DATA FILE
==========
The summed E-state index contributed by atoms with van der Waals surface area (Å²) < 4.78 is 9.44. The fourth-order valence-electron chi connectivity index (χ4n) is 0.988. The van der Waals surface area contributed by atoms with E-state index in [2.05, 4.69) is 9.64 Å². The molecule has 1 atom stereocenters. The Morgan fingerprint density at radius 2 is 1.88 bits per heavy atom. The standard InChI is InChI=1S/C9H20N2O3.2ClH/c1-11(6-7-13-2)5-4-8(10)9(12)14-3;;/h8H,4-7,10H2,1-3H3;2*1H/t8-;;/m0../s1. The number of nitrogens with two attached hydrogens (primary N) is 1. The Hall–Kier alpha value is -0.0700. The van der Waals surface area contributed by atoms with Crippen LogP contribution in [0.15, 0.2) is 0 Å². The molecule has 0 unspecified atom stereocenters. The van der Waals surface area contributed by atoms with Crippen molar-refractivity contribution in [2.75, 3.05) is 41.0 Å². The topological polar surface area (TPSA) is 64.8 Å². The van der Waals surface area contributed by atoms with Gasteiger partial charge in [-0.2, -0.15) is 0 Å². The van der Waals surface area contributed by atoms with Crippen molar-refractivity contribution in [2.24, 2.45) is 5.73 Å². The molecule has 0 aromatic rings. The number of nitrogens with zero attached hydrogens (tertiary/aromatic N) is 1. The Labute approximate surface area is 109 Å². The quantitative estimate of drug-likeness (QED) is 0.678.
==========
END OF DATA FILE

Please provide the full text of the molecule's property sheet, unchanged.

The summed E-state index contributed by atoms with van der Waals surface area (Å²) < 4.78 is 9.44. The fourth-order valence-electron chi connectivity index (χ4n) is 0.988. The van der Waals surface area contributed by atoms with E-state index in [2.05, 4.69) is 9.64 Å². The molecule has 1 atom stereocenters. The Morgan fingerprint density at radius 2 is 1.88 bits per heavy atom. The standard InChI is InChI=1S/C9H20N2O3.2ClH/c1-11(6-7-13-2)5-4-8(10)9(12)14-3;;/h8H,4-7,10H2,1-3H3;2*1H/t8-;;/m0../s1. The number of nitrogens with two attached hydrogens (primary N) is 1. The Hall–Kier alpha value is -0.0700. The van der Waals surface area contributed by atoms with Crippen LogP contribution in [0.15, 0.2) is 0 Å². The molecule has 0 unspecified atom stereocenters. The van der Waals surface area contributed by atoms with Crippen molar-refractivity contribution in [2.75, 3.05) is 41.0 Å². The topological polar surface area (TPSA) is 64.8 Å². The van der Waals surface area contributed by atoms with Gasteiger partial charge in [-0.2, -0.15) is 0 Å². The van der Waals surface area contributed by atoms with Crippen molar-refractivity contribution in [2.24, 2.45) is 5.73 Å². The molecule has 0 aromatic rings. The number of nitrogens with zero attached hydrogens (tertiary/aromatic N) is 1. The Labute approximate surface area is 109 Å². The quantitative estimate of drug-likeness (QED) is 0.678.